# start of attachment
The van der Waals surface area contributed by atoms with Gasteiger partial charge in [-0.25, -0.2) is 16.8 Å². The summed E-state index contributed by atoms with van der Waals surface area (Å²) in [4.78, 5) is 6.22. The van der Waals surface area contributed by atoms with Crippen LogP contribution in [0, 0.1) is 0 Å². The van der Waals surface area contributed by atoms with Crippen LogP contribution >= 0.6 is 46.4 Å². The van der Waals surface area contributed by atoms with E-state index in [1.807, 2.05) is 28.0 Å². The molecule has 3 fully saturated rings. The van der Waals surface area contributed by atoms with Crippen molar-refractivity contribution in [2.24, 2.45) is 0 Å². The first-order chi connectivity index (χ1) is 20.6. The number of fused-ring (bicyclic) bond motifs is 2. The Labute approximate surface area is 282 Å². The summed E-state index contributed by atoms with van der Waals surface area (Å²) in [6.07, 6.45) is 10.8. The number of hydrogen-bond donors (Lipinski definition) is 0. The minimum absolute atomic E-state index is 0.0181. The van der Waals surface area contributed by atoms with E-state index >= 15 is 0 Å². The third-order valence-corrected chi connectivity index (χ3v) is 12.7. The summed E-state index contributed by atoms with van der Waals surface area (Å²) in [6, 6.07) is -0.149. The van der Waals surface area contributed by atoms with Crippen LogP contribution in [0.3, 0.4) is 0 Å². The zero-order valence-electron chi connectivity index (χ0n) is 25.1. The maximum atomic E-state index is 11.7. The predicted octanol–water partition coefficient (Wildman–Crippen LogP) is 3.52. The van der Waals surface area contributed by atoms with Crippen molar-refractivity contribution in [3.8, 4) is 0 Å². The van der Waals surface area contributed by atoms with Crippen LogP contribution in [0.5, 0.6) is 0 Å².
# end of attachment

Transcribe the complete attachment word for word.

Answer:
The van der Waals surface area contributed by atoms with Gasteiger partial charge in [-0.25, -0.2) is 16.8 Å². The summed E-state index contributed by atoms with van der Waals surface area (Å²) in [4.78, 5) is 6.22. The van der Waals surface area contributed by atoms with Crippen LogP contribution in [0, 0.1) is 0 Å². The van der Waals surface area contributed by atoms with Crippen LogP contribution >= 0.6 is 46.4 Å². The van der Waals surface area contributed by atoms with E-state index in [1.807, 2.05) is 28.0 Å². The molecule has 3 fully saturated rings. The van der Waals surface area contributed by atoms with Crippen molar-refractivity contribution in [2.24, 2.45) is 0 Å². The first-order chi connectivity index (χ1) is 20.6. The number of fused-ring (bicyclic) bond motifs is 2. The Labute approximate surface area is 282 Å². The summed E-state index contributed by atoms with van der Waals surface area (Å²) in [6.07, 6.45) is 10.8. The number of hydrogen-bond donors (Lipinski definition) is 0. The minimum absolute atomic E-state index is 0.0181. The van der Waals surface area contributed by atoms with E-state index >= 15 is 0 Å². The third-order valence-corrected chi connectivity index (χ3v) is 12.7. The summed E-state index contributed by atoms with van der Waals surface area (Å²) in [6, 6.07) is -0.149. The van der Waals surface area contributed by atoms with Crippen LogP contribution in [0.3, 0.4) is 0 Å². The zero-order valence-electron chi connectivity index (χ0n) is 25.1. The maximum atomic E-state index is 11.7. The predicted octanol–water partition coefficient (Wildman–Crippen LogP) is 3.52. The van der Waals surface area contributed by atoms with Crippen molar-refractivity contribution in [3.8, 4) is 0 Å². The van der Waals surface area contributed by atoms with Crippen LogP contribution in [0.5, 0.6) is 0 Å².